Thanks Eugeny. We are currently running some experiments based on your
On Thu, Oct 4, 2012 at 2:20 AM, Eugeny Morozov <[EMAIL PROTECTED]>wrote:
> I'd suggest to think about manual major compactions and splits. Using
> manual compactions and bulkload allows to split HFiles manually. Like if
> you would like to read last 3 months more often that all others data, then
> you could have three HFiles for each month and one HFile for whole other
> stuff. Using scan.setTimestamps would allow to filter out only those three
> HFiles, thus scan would be faster.
> Moreover if you have TTL about one month there is no need to run it
> everyday (as in auto mode). Especially, when using bulkloads you basically
> control the size of output HFiles by having input of particular size. Say,
> you give input for last two weeks and have one HFile per regions for last
> two weeks.
> Using this new feature known as Coprocessor, you could hook up to the
> compactSelection process and alter the compaction chosing HFiles you would
> like to process. That allow to combine particular HFiles.
> All of that allow to run major compaction just once-twice in month - major
> compaction over huge amount of data is a heavy operation - the rare, the
> Though without monitoring and measurement it looks like early optimization.
> On Wed, Oct 3, 2012 at 10:59 PM, Jacques <[EMAIL PROTECTED]> wrote:
> > We're all volunteers here so we don't always have the time to fully
> > understand and plan others' schemas.
> > In general your questions seemed to be worried about a lot of things that
> > may or may not matter depending on the specifics of your implementation.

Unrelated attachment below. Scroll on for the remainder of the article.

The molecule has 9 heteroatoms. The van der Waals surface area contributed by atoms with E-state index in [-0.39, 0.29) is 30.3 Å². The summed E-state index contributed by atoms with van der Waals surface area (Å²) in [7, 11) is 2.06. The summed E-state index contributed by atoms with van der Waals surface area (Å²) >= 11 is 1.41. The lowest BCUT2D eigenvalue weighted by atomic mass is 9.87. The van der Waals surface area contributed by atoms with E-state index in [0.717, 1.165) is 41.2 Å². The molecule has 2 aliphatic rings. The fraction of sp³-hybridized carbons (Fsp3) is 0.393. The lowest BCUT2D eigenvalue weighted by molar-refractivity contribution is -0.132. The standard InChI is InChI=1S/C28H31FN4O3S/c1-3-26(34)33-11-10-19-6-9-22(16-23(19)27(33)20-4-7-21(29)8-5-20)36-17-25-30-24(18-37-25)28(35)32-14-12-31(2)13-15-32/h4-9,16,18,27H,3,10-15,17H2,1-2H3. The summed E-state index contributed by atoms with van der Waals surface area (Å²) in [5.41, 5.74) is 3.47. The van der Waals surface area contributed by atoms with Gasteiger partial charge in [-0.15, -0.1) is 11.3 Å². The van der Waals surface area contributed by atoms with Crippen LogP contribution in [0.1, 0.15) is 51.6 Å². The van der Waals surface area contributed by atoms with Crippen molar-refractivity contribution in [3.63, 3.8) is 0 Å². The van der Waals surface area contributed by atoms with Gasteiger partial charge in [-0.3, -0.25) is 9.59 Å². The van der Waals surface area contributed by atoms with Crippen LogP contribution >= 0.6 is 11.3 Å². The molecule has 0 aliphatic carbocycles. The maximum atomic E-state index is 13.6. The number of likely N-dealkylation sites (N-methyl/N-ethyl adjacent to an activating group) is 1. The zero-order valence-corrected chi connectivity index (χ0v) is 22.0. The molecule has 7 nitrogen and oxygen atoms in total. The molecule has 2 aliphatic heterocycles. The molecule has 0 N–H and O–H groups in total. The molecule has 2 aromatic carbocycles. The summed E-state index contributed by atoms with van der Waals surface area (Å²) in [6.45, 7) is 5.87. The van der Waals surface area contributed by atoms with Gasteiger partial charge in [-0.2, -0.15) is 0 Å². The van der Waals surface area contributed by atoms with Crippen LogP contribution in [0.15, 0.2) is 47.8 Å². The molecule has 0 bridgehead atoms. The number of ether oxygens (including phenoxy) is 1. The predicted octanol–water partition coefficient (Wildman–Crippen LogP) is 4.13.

> > Without knowing those specifics it is hard to be super definitive. You
> > seem to be very worried about the cost of compactions and retention. Is
> > that because you're having issues now?
> > Short answers:
> > q1: Unless you have a good reason for splitting up into two tables, I'd
> > keep as one. Pros: Easier to understand/better matches intellectual
> > understanding/allows checkAndPuts across both families/data is colocated
> > (server, not disk) on retrieval if you want to work with both groups
> > simultaneously using get, MR, etc. Con: There will be some extra
> > merge/flush activity if the two columns grow at substantially different
> > rates.
> > q2: 365*1000 regions is problematic (if that is what you're suggesting).
> > Even with HFilev2 and partially loaded multi-level indexes, there is
> > quite a bit of overhead per region. I pointed you at the Jive thing in
> > part since hashing that value as a bucket seems a lot more reasonable.
> > Additional Random idea: if you know retention policy on insert and your
> > data is immutable post insertion, consider shifting the insert timestamp
> > and maintain a single ttl. Would require more client side code but would
> > allow configurable ttls while utilizing existing HBase infrastructure.
> > q3: Sounds like you're prematurely optimizing here. Maybe others would
> > disagree. I'd use ttl until you find that isn't performant enough. The
> > tension between flexibility and speed is clear here. I'd say you either
> > need to pick specific ttls and optimize for that scenario via region
> > pruning (e.g. separate tables for each ttl type) or you need to use a
> > general approach that leverages the per value ttl and compaction
> > methodology. There is enough operational work managing an HBase/HDFS
> > cluster without having to worry about specialized region management.
> > Jacques
> > On Wed, Oct 3, 2012 at 11:31 AM, Karthikeyan Muthukumarasamy <
> > [EMAIL PROTECTED]> wrote:
> > > Hi Jacques,
> > > Thanks for the response!
> > > Yes, I have seen the video before. It suggets usage of TTL based
> > retention
> > > implementation. In their usecase, Jive has a fixed retention say 3
> > > and so they can pre-create regions for so many buckets, their bucket id